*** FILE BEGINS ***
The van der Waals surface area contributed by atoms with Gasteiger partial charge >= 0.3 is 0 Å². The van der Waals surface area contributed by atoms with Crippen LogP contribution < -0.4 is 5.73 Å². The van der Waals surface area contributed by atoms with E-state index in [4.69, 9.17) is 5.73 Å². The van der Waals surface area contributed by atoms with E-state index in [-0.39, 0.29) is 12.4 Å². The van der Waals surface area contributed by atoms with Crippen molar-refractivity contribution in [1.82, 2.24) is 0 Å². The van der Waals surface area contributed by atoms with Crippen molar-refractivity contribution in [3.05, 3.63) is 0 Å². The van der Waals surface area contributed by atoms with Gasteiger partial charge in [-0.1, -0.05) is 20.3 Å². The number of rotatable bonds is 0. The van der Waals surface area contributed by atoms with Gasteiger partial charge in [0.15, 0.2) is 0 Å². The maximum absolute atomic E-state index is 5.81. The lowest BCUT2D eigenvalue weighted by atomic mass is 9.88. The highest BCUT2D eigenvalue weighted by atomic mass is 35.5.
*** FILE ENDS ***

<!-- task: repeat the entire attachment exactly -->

The van der Waals surface area contributed by atoms with Gasteiger partial charge >= 0.3 is 0 Å². The van der Waals surface area contributed by atoms with Crippen LogP contribution < -0.4 is 5.73 Å². The van der Waals surface area contributed by atoms with E-state index in [4.69, 9.17) is 5.73 Å². The van der Waals surface area contributed by atoms with E-state index in [-0.39, 0.29) is 12.4 Å². The van der Waals surface area contributed by atoms with Crippen molar-refractivity contribution in [1.82, 2.24) is 0 Å². The van der Waals surface area contributed by atoms with Crippen molar-refractivity contribution in [3.05, 3.63) is 0 Å². The van der Waals surface area contributed by atoms with Gasteiger partial charge in [-0.1, -0.05) is 20.3 Å². The number of rotatable bonds is 0. The van der Waals surface area contributed by atoms with Gasteiger partial charge in [0.15, 0.2) is 0 Å². The maximum absolute atomic E-state index is 5.81. The lowest BCUT2D eigenvalue weighted by atomic mass is 9.88. The highest BCUT2D eigenvalue weighted by atomic mass is 35.5.